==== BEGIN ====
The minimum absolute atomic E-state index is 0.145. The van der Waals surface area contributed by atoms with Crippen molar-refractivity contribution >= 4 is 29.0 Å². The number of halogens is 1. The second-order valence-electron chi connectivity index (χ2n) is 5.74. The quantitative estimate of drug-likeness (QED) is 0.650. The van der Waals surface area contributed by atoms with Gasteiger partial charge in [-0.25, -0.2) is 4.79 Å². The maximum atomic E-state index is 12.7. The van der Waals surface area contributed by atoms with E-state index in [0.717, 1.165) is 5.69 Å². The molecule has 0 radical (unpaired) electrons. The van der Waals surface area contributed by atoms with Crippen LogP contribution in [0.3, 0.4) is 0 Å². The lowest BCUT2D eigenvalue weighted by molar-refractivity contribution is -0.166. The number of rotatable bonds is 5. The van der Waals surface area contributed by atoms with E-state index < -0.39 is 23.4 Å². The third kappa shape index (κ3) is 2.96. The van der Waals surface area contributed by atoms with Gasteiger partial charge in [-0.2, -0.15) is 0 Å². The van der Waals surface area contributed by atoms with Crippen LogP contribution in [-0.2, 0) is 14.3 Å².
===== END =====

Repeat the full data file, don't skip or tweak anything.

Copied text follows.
The minimum absolute atomic E-state index is 0.145. The van der Waals surface area contributed by atoms with Crippen molar-refractivity contribution >= 4 is 29.0 Å². The number of halogens is 1. The second-order valence-electron chi connectivity index (χ2n) is 5.74. The quantitative estimate of drug-likeness (QED) is 0.650. The van der Waals surface area contributed by atoms with Gasteiger partial charge in [-0.25, -0.2) is 4.79 Å². The maximum atomic E-state index is 12.7. The van der Waals surface area contributed by atoms with E-state index in [0.717, 1.165) is 5.69 Å². The molecule has 0 radical (unpaired) electrons. The van der Waals surface area contributed by atoms with Crippen LogP contribution in [0.3, 0.4) is 0 Å². The lowest BCUT2D eigenvalue weighted by molar-refractivity contribution is -0.166. The number of rotatable bonds is 5. The van der Waals surface area contributed by atoms with E-state index < -0.39 is 23.4 Å². The third kappa shape index (κ3) is 2.96. The van der Waals surface area contributed by atoms with Gasteiger partial charge in [-0.2, -0.15) is 0 Å². The van der Waals surface area contributed by atoms with Crippen LogP contribution in [-0.2, 0) is 14.3 Å².